Try the following command on your system. If your system hangs then the flags are not appropriate for your drive. Reboot and try another setting.

hdparm -X66 -d1 -u1 -m16 -c3 /dev/hda

If the command works on your computer, great! We can now test to see if it has improved our hard drive speed by running the diagnostic test again with hdparm -Tt /dev/hda.

Regardless of whether the first command worked for you, try these other settings

hdparm -X34 -d1 -u1 -m16 -c3 /dev/hda

As always run the diagnostic test and see which numbers are best for you. Note down the exact command that results in the biggest speed improvement for you because we will need it later.

If both commands make your system crash, your drive may not support some of these features. You can do some more research on hdparm by reading the manual page of hdparm by running man hdparm.
Please note that hdparm settings are not permanent. That is, they are lost once your system reboots. So we need to start it every time the system boots. This is where the hdparm.conf file comes in.

nano -w /etc/hdparm.conf

At the very bottom of the file, insert the following:

command_line {
hdparm -X34 -d1 -u1 -m16 -c3 /dev/hda

Replace hdparm -X34 -d1 -u1 -m16 -c3 /dev/hda with the optimal command for your system. The default hdpam.conf file also has a nice explanation of parameters. After you get a feel for them, you can experiment to further fine tune your settings. You should see a significant difference in your system performance. I was quite surprised with the noticeable boost I got on my system. It is generally true that the hard drive is the slowest component in a computer. This is because most hard drives have actual moving parts. The speed of the hard drive has an impact on the rest of the system. This is why if you have ever upgraded an old hard drive to a newer, faster one you notice an improvement in overall system performance.

Now that we are zipping happily through Linux Land, we need some tunes.

Configuring Sound

The first step in configuring sound is finding out what chipset your sound card uses. Linux provides us with many interesting system utilities. One of these is lspci. This command will simply list all the PCI devices on your computers. Most modern computers exclusively use PCI connectors for sound, networking. Every card except video cards (which use AGP) are connected via PCI.

Since we are interested in audio devices, we have to filter out the lspci information using grep. Execute the following command:

lspci | grep audio

This should give you the sound card chipset information we need. On my computer, I get that I have a Ensoniq ES1371 [AudioPCI-97]. Note down your card information. What we are going to do is install a module for our sound card. To install modules at any time in Debian, we can use the modconf utility. It is a powerful utility so be careful with it. Double check you are loading the right module.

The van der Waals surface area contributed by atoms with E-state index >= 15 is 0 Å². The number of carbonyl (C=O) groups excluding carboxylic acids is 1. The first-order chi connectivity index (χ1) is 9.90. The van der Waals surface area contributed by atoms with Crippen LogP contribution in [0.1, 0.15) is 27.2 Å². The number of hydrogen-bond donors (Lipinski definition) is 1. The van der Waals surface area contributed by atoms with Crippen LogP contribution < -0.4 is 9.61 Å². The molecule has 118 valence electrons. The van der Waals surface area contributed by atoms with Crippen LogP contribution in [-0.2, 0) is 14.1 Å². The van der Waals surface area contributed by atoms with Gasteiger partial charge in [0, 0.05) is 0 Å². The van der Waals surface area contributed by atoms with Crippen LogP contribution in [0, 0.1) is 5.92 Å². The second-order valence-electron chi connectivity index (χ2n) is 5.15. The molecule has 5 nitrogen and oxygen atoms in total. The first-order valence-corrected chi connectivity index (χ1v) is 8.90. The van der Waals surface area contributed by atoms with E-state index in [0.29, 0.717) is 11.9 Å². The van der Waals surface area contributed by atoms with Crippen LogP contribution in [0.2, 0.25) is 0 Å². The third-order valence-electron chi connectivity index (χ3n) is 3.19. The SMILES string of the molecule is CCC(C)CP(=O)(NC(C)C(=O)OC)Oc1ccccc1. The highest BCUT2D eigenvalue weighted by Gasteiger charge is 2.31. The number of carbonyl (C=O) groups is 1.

Run modconf as root:


Select “kernel/drivers/sound” and press enter. You will be presented with a list of kernel modules for sound cards. Scroll through the list and look for any modules matching your sound card and press enter again. For my system, I selected es1371. You will be asked if you are sure if you want to install to module. Say yes. If you're asked to enter kernel parameters, don't enter anything. You should see a screen that tells you that the module was installed successfully.

If the module loads, you are almost done with configuring your sound setup. The last thing you have to do is add yourself to the “audio” group. All users under the audio group have access to the sound card. So if you're not in the group, you can't play and sound.

As root, issue the following command:

adduser username audio (replace username with your normal username)

You will have to log out and log back in to have these new group permissions take affect. Log out now and back in. Test out your sound using a player such as XMMS. If your sound does not work, try searching on Google for a solution. Most sound cards should work with Linux and Debian. Hardware support has improved in Linux to a point where it can be said it is par with Windows.

Now we have one aspect of multimedia solved, we can move on to the other one: video.

Configuring Video

In the first article, I showed you how to install the X Window System. As you've probably noticed that when installing certain packages Debian will ask you questions. This configuration of packages as they are installed is through a system called debconf. It is just one of the unique things in Debian that makes for a more integrated system. When you install the X Window System, debconf will ask you several questions relating to your video setup. Answering these questions should result in a usable X setup. However, if it turns out your setup is not working or you need to reconfigure something you can reconfigure your X Window setup using the dpkg-reconfigure command like so:

dpkg-reconfigure xserver-xfree86

You can use dpkg-reconfigure for anything else. All dpkg-reconfigure lets you do is give you another opportunity to see the configuration options for a package.

The only reason to execute the above command is if you are having problems with your video setup. Once you have a working set up, you can execute gdm or kdm to test it out. If all goes well, congratulations! Configuring X Windows is one of the biggest hurdles new Linux users face but once you get used to it, it really isn't all that bad.